Umeboshi Ochazuke

I am a teaholic and a big fan of Japanese food, so I’ve always wanted to make Ochazuke (お茶漬け). Ochazuke is known as Japanese tea rice. It’s basically a bowl of Japanese rice with toppings. When ready to eat, just pour freshly brewed hot tea over the rice. This dish reminds me of our local rice porridge but in a prettier form.

Related Recipes:
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Umeboshi Ochazuke (Plum Japanese Tea Rice) Recipe

The version I am featuring today, umeboshi ochazuke (梅干お茶漬け), translates as pickled plum Japanese tea rice. With the strong sour-salty taste of the pickled plums, you don’t need a lot of toppings in the bowl, so it’s perfect for starters making ochazuke like me.


Ochazuke Premixes
I saw these ochazuke packs at Daiso (SG) and they were what spurred me to make ochazuke. The brand name translated to English is “Shirako-Nori”. You can buy such ochazuke premixes at the Japanese supermarkets. I tried all 3 flavours and I honestly can’t tell much difference among them. So my favourite will be the one with the purple packaging, because it is the original flavour and comes in 6 sachets instead of 4. It doesn’t matter to me that there isn’t salmon (red packaging) or nozawana wasabi (green packaging) because I prefer to use my own toppings anyway.

Ochazuke Premixes (Opened)
There are individual-sized sachets inside a pack, so they are really convenient. The sachet contains granules stock, shredded seaweed & that cute tiny rice crackers (bubu arare).


Shiso Umeboshi (Pickled Plum)

I bought this shiso umeboshi (pickled dried plum) from Donki (SG). If you love salty-sourish foods, you will love this ingredient! Since the pickled plums have a strong flavour (predominantly sour & salty with a mild tinge of sweetness), the umeboshi can stand on its own in a bowl without many other toppings.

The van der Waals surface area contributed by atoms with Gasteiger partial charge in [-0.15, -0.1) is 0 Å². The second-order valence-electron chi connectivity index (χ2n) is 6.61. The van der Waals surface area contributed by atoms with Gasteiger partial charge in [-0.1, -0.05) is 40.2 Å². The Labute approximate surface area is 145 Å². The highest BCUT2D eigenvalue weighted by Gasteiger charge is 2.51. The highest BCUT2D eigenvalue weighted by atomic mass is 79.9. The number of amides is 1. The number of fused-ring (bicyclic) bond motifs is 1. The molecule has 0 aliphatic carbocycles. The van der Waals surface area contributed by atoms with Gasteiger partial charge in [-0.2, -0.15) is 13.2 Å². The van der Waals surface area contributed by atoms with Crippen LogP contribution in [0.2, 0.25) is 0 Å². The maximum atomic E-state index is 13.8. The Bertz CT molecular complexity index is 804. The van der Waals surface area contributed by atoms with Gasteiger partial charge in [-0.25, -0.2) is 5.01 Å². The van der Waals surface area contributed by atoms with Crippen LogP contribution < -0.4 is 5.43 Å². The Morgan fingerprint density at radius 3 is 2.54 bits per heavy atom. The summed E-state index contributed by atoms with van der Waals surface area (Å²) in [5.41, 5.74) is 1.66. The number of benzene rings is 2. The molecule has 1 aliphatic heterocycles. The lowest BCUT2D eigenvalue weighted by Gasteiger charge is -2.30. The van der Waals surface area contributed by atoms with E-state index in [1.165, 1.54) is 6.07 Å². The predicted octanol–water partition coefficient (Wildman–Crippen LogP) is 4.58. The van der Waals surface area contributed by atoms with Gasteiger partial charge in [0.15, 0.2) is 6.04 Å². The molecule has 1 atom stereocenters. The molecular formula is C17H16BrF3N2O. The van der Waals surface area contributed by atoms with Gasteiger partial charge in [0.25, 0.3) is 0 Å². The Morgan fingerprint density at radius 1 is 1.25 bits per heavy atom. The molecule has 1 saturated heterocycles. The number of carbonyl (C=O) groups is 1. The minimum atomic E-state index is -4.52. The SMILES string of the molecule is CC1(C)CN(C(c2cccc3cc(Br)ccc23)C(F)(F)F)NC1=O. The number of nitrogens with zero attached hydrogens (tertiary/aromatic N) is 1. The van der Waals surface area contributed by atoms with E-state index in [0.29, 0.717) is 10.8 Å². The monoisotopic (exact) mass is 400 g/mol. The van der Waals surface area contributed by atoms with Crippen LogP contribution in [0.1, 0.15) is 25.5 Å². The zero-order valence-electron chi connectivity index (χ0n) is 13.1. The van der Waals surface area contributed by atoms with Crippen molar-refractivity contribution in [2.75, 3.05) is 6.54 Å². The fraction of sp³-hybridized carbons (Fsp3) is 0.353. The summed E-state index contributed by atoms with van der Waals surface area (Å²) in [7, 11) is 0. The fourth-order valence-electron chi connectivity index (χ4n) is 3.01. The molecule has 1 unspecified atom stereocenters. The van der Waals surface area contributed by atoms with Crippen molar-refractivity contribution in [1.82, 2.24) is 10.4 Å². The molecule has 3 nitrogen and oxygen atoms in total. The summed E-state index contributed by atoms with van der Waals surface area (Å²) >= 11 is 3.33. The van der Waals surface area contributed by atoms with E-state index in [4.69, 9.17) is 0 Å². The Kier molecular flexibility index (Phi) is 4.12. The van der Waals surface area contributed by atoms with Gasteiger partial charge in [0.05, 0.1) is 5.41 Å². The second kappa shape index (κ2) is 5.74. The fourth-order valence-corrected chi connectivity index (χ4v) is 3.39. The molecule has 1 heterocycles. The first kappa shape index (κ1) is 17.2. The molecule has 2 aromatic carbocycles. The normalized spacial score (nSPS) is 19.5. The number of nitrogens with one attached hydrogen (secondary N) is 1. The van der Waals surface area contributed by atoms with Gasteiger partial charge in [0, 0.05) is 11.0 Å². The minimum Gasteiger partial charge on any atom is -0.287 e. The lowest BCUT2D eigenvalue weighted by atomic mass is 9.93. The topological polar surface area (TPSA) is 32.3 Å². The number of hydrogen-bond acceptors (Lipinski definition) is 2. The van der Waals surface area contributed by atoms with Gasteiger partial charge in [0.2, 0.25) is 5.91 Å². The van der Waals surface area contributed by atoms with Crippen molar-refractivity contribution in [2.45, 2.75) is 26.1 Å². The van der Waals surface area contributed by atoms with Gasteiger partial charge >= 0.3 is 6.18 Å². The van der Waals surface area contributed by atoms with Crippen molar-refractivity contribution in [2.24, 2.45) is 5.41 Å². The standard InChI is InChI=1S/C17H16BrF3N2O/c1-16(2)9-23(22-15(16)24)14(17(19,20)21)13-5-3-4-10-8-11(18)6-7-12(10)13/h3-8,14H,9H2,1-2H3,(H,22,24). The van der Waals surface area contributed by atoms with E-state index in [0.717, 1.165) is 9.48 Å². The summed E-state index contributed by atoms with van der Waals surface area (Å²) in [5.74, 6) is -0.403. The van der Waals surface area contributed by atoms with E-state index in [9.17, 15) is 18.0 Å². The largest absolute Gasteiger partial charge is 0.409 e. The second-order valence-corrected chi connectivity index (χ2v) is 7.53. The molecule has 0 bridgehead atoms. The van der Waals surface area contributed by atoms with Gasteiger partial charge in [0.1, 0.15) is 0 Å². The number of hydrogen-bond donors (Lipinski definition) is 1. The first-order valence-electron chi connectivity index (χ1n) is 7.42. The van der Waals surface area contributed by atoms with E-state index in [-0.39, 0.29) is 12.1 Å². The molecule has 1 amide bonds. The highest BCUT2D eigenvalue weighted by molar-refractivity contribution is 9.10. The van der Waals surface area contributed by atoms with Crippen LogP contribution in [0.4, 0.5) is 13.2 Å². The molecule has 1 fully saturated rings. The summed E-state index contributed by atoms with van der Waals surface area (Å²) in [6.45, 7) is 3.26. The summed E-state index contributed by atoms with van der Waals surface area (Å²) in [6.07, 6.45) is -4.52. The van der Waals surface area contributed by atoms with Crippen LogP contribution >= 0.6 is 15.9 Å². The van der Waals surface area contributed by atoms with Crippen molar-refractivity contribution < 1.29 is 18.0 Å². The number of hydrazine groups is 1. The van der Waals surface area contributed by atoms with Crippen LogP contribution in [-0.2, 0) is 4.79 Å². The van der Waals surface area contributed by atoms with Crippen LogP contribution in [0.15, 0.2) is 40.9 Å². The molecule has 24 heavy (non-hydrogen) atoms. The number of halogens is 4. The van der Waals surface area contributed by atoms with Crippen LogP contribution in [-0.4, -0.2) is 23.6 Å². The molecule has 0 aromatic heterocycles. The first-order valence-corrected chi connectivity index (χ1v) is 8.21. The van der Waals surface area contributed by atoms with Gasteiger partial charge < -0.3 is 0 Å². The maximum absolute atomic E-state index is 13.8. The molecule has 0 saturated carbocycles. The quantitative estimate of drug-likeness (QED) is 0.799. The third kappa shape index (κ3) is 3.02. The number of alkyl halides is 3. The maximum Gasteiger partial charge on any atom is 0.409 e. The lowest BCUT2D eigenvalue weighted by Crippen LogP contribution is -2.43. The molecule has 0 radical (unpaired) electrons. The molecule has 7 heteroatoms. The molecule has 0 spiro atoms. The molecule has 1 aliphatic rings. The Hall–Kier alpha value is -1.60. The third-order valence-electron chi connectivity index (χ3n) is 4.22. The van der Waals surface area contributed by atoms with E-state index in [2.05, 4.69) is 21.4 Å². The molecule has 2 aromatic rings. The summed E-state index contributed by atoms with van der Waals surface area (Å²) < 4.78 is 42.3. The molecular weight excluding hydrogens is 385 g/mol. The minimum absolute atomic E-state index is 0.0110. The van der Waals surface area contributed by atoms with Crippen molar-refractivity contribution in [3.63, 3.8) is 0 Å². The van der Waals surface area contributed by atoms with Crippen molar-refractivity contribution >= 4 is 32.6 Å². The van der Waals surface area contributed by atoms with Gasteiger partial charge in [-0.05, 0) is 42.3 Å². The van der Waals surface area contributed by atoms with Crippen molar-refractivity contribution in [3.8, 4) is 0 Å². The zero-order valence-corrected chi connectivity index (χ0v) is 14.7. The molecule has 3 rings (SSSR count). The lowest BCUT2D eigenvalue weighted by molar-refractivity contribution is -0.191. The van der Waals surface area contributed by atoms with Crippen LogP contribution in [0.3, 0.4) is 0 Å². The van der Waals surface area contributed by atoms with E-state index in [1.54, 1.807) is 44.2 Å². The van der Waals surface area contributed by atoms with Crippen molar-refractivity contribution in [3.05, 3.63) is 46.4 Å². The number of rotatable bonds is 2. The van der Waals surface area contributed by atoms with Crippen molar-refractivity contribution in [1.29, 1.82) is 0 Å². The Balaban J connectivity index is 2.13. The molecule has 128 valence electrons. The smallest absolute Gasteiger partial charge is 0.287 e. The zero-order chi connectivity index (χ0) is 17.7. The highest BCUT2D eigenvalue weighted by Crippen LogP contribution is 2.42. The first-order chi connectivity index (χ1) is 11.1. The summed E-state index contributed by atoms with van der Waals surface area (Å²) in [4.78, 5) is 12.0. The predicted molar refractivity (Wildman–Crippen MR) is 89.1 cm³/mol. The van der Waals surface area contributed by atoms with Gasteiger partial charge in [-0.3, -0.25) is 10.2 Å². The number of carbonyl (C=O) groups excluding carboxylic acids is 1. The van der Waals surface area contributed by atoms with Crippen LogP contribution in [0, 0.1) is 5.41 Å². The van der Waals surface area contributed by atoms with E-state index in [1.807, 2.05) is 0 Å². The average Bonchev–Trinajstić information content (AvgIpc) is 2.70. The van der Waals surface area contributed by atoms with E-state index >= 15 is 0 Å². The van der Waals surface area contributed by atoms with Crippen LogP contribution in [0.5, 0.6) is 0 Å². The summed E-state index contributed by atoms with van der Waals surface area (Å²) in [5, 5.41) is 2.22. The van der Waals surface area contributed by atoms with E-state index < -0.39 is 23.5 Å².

Shiso Umeboshi (Pickled Plum) - Finely chopped.
Prepare umeboshi by removing the pit and then finely chop the plum flesh.

Japanese Tea Leaves Blend
Prepare some tea leaves in a tea pot. I happened to have a Yabukita tea blend at home which comes with added matcha powder, hence my tea is green. Usually the tea leaves you use will the hojicha type which is brown.

Umeboshi Ochazuke (Plum Japanese Tea Rice) Recipe
Add cooked Japanese rice in a bowl. I made Japanese short-grain rice with nutritious 16-grains which looks extra pretty. This was actually leftover refrigerated rice, I reheated it in the microwave with a bowl of water so this can be whipped up anytime.

Umeboshi Ochazuke (Plum Japanese Tea Rice) Recipe
Scatter the sachet of ochazuke mix onto the rice.

Umeboshi Ochazuke (Plum Japanese Tea Rice) Recipe
Add toppings – namely diced umeboshi, ikura fish roe, and sliced Japanese scallions. When you are ready, pour freshly boiled hot water to the tea pot and let the tea brew for 1 minute.

Umeboshi Ochazuke (Plum Japanese Tea Rice) Recipe
Pour some hot tea into the rice. Stir to dissolve the soup granules slightly.

Umeboshi Ochazuke (Plum Japanese Tea Rice) Recipe

Umeboshi Ochazuke (Plum Japanese Tea Rice) Recipe

It’s done! This was my pretty & pampering pick-me-up ochazuke WFH lunch special!

Umeboshi Ochazuke (Japanese Tea Rice) Recipe

This recipe use an ochazuke instant premix pack as a shortcut. You can also easily make the ochazuke mix yourself – recipe in the cooking note below.

Check out the ingredients and step-by-step photos on the previous page.


You Also Need:

  • tea pot with filter sieve (or tea leaves put in a disposable tea bag)


  1. Prepare the bowl. In a rice bowl, add the cooked rice. Sprinkle the ochazuke mix sachet evenly over the rice. Then top with umeboshi, ikura and scallions.
  2. Make the tea. Add tea leaves into the filter sieve of the tea pot. Pour boiling water into the tea pot and let it brew for 1 minute.
  3. To serve, pour 120ml freshly brewed hot tea over the rice. Stir gently to dissolve the granules and serve immediately.

Cooking Note(s)

  1. If you don’t have instant ochazuke mix, you can make your own ochazuke mix: 1/2 tbsp shredded seaweed, 1/2 tsp dashi granules & 1 tsp tiny rice cracker (bubu arare, which can be purchased from Japanese supermarkets).
  2. Eat this immediately, otherwise the rice will soak up all the broth in no time.